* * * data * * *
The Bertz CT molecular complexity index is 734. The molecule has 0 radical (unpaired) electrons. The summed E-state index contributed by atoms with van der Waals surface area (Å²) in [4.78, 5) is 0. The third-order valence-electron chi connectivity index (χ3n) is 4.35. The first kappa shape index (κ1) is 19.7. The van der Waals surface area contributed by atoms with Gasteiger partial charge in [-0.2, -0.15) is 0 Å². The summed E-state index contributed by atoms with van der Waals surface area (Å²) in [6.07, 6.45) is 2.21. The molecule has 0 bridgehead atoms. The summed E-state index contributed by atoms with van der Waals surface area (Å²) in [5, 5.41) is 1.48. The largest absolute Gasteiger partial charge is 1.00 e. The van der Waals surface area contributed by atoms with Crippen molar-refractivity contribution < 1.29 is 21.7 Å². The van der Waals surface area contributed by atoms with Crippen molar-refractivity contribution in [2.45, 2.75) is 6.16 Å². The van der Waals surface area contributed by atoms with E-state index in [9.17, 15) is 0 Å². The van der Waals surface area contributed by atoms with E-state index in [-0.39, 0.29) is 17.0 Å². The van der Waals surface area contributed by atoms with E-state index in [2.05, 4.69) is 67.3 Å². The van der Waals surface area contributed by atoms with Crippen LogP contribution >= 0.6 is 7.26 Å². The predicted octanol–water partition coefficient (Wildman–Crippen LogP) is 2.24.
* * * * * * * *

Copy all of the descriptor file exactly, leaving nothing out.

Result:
The Bertz CT molecular complexity index is 734. The molecule has 0 radical (unpaired) electrons. The summed E-state index contributed by atoms with van der Waals surface area (Å²) in [4.78, 5) is 0. The third-order valence-electron chi connectivity index (χ3n) is 4.35. The first kappa shape index (κ1) is 19.7. The van der Waals surface area contributed by atoms with Gasteiger partial charge in [-0.2, -0.15) is 0 Å². The summed E-state index contributed by atoms with van der Waals surface area (Å²) in [6.07, 6.45) is 2.21. The molecule has 0 bridgehead atoms. The summed E-state index contributed by atoms with van der Waals surface area (Å²) in [5, 5.41) is 1.48. The largest absolute Gasteiger partial charge is 1.00 e. The van der Waals surface area contributed by atoms with Crippen molar-refractivity contribution < 1.29 is 21.7 Å². The van der Waals surface area contributed by atoms with Crippen molar-refractivity contribution in [2.45, 2.75) is 6.16 Å². The van der Waals surface area contributed by atoms with E-state index in [9.17, 15) is 0 Å². The van der Waals surface area contributed by atoms with E-state index in [-0.39, 0.29) is 17.0 Å². The van der Waals surface area contributed by atoms with E-state index in [2.05, 4.69) is 67.3 Å². The van der Waals surface area contributed by atoms with Crippen LogP contribution >= 0.6 is 7.26 Å². The predicted octanol–water partition coefficient (Wildman–Crippen LogP) is 2.24.